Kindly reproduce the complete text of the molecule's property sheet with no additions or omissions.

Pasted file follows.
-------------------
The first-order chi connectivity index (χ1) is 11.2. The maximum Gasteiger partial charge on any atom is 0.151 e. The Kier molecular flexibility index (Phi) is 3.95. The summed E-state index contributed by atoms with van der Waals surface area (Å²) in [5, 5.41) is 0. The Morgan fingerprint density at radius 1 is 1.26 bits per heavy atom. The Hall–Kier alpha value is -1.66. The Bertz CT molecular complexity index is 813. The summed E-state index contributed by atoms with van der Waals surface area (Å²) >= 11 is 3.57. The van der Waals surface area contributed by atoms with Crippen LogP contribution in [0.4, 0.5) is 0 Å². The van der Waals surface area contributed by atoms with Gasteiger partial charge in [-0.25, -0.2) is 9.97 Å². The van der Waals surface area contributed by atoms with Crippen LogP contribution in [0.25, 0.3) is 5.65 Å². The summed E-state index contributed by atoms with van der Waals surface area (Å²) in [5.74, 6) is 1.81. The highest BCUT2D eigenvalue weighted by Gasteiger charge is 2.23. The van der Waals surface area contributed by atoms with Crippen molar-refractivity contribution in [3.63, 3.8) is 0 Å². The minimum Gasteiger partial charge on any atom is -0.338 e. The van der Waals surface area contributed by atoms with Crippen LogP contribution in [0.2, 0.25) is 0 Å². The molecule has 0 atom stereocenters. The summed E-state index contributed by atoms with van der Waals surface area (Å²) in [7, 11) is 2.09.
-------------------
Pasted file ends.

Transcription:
The first-order chi connectivity index (χ1) is 11.2. The maximum Gasteiger partial charge on any atom is 0.151 e. The Kier molecular flexibility index (Phi) is 3.95. The summed E-state index contributed by atoms with van der Waals surface area (Å²) in [5, 5.41) is 0. The Morgan fingerprint density at radius 1 is 1.26 bits per heavy atom. The Hall–Kier alpha value is -1.66. The Bertz CT molecular complexity index is 813. The summed E-state index contributed by atoms with van der Waals surface area (Å²) >= 11 is 3.57. The van der Waals surface area contributed by atoms with Crippen LogP contribution in [0.4, 0.5) is 0 Å². The van der Waals surface area contributed by atoms with Gasteiger partial charge in [-0.25, -0.2) is 9.97 Å². The van der Waals surface area contributed by atoms with Crippen LogP contribution in [0.25, 0.3) is 5.65 Å². The summed E-state index contributed by atoms with van der Waals surface area (Å²) in [5.74, 6) is 1.81. The highest BCUT2D eigenvalue weighted by Gasteiger charge is 2.23. The van der Waals surface area contributed by atoms with Crippen molar-refractivity contribution in [3.63, 3.8) is 0 Å². The minimum Gasteiger partial charge on any atom is -0.338 e. The van der Waals surface area contributed by atoms with Crippen LogP contribution in [0.2, 0.25) is 0 Å². The molecule has 0 atom stereocenters. The summed E-state index contributed by atoms with van der Waals surface area (Å²) in [7, 11) is 2.09.